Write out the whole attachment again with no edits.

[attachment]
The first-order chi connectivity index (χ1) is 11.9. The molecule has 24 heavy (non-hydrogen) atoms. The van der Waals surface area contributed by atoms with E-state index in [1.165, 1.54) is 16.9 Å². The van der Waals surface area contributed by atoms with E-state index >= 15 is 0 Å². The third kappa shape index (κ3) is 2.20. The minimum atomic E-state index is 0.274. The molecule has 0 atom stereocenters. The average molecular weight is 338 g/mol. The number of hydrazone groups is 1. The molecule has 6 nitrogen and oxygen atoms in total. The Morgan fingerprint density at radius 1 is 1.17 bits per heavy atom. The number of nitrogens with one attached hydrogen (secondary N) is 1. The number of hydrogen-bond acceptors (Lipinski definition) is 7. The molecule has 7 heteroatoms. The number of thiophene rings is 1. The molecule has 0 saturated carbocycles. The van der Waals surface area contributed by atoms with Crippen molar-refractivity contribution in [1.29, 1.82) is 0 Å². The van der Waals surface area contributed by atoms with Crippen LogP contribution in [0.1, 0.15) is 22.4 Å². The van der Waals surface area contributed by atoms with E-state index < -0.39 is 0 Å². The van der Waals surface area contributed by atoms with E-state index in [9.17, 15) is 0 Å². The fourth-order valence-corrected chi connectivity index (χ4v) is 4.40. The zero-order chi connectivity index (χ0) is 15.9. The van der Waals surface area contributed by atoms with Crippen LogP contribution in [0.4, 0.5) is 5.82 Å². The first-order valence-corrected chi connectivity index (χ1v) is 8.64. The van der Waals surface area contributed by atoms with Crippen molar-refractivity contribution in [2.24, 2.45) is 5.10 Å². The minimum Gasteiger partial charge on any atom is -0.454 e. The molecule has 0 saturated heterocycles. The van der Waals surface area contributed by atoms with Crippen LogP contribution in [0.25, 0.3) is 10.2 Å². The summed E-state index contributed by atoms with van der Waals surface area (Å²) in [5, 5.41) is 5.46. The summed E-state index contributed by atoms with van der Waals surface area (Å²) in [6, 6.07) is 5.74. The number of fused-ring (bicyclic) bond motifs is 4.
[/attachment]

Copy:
The first-order chi connectivity index (χ1) is 11.9. The molecule has 24 heavy (non-hydrogen) atoms. The van der Waals surface area contributed by atoms with E-state index in [1.165, 1.54) is 16.9 Å². The van der Waals surface area contributed by atoms with E-state index >= 15 is 0 Å². The third kappa shape index (κ3) is 2.20. The minimum atomic E-state index is 0.274. The molecule has 0 atom stereocenters. The average molecular weight is 338 g/mol. The number of hydrazone groups is 1. The molecule has 6 nitrogen and oxygen atoms in total. The Morgan fingerprint density at radius 1 is 1.17 bits per heavy atom. The number of nitrogens with one attached hydrogen (secondary N) is 1. The number of hydrogen-bond acceptors (Lipinski definition) is 7. The molecule has 7 heteroatoms. The number of thiophene rings is 1. The molecule has 0 saturated carbocycles. The van der Waals surface area contributed by atoms with Crippen molar-refractivity contribution in [1.29, 1.82) is 0 Å². The van der Waals surface area contributed by atoms with Crippen LogP contribution in [0.1, 0.15) is 22.4 Å². The van der Waals surface area contributed by atoms with E-state index < -0.39 is 0 Å². The van der Waals surface area contributed by atoms with E-state index in [9.17, 15) is 0 Å². The fourth-order valence-corrected chi connectivity index (χ4v) is 4.40. The zero-order chi connectivity index (χ0) is 15.9. The van der Waals surface area contributed by atoms with Crippen LogP contribution in [0.4, 0.5) is 5.82 Å². The first-order valence-corrected chi connectivity index (χ1v) is 8.64. The van der Waals surface area contributed by atoms with Crippen molar-refractivity contribution in [2.24, 2.45) is 5.10 Å². The minimum Gasteiger partial charge on any atom is -0.454 e. The molecule has 0 saturated heterocycles. The van der Waals surface area contributed by atoms with Crippen LogP contribution in [0.25, 0.3) is 10.2 Å². The summed E-state index contributed by atoms with van der Waals surface area (Å²) in [5, 5.41) is 5.46. The summed E-state index contributed by atoms with van der Waals surface area (Å²) in [6, 6.07) is 5.74. The number of fused-ring (bicyclic) bond motifs is 4.